Where do I begin singing the praises for Garry Marshall’s MY HAPPY DAYS IN HOLLYWOOD? How about by saying that this is one of the most upbeat, honest, and entertaining books about show biz this season. To some of us, Marshall will always be first and foremost the guy who gave us the Fonz. Here, he tells about the genesis of that character, and what happened when a supporting actor captured the imagination of America. If you think it’s tough to work with your family, the chapter on “Laverne and Shirley,” the show which Marshall calls absolute hell, will give you an idea of just how bad things can get. Would Julia Roberts have become the star she is today if Marshall hadn’t cast her in “Pretty Woman”? Would a lesser director have immediately grasped that the wild-haired Southern girl with the great laugh would set the screen on fire? Marshall utilized the difference between a wet-behind-the–ears Anne Hathaway in “The Princess Diaries,” and the confident professional she became in the sequel, to showcase how the character had matured. It’s touching to read about his gifting Julie Andrews with a chance to sing again after her disastrous surgery. And not many people could have put together the ensemble that appeared in Marshall’s “Valentine’s Day,” including Shirley MacLaine, Hathaway, Roberts, Bradley Cooper, and Marshall’s good luck charm actor, Hector Elizondo.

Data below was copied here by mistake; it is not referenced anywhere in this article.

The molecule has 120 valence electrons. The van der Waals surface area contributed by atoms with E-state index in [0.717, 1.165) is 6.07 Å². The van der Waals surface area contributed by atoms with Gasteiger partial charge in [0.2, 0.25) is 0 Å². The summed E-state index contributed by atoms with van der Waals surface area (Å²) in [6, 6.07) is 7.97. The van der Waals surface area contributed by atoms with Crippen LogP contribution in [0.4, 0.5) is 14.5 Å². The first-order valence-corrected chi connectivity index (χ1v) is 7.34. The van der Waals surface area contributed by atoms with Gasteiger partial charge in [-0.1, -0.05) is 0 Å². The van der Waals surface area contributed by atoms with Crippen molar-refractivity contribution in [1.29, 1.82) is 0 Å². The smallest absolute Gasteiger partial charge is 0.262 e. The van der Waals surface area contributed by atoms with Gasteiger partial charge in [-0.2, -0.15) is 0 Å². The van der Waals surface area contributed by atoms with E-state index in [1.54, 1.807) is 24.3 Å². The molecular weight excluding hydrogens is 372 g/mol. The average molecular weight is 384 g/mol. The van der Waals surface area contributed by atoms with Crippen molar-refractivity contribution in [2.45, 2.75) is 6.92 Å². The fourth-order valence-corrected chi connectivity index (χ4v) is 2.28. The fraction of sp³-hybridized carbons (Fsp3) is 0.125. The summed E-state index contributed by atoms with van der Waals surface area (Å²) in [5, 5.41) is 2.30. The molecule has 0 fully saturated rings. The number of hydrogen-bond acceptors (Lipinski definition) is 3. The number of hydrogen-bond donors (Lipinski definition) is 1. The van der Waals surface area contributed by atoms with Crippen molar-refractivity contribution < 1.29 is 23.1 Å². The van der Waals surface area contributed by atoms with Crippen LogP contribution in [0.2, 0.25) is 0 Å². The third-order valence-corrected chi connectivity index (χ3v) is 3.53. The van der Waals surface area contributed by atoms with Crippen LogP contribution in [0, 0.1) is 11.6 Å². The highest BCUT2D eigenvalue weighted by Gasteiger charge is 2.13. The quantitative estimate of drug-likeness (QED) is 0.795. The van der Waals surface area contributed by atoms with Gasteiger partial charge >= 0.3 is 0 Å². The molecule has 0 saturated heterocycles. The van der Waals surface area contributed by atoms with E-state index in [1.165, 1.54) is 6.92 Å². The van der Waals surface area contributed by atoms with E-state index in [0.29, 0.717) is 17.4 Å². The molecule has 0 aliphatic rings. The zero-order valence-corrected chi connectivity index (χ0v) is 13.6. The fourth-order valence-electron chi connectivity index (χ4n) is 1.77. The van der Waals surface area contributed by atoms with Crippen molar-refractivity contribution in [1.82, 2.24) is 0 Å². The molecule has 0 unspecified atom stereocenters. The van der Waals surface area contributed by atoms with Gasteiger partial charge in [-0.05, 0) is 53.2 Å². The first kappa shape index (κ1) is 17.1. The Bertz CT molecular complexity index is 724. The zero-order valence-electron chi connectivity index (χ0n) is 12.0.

These three great biographies would make a wonderful trio of books for anyone who enjoys the entertainment industry. Even if you know nothing about show business, they’re all engaging enough to just be great stories about interesting people. If you love the stage, TV, and movies as much as I do, these memoirs are must-have reading this summer.

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Michall Jeffers is an accomplished Cultural Journalist and an avowed bibliophile. She’s also a voting member of Drama Desk, Outer Critics Circle, American Theatre Critics Association, and International Association of Theatre Critics, as well as National Book Critics Circle. Michall writes extensively, both in print and online. Her eponymous cable TV show is syndicated throughout the tri-state area, and features celebrity interviews, reviews, and commentary.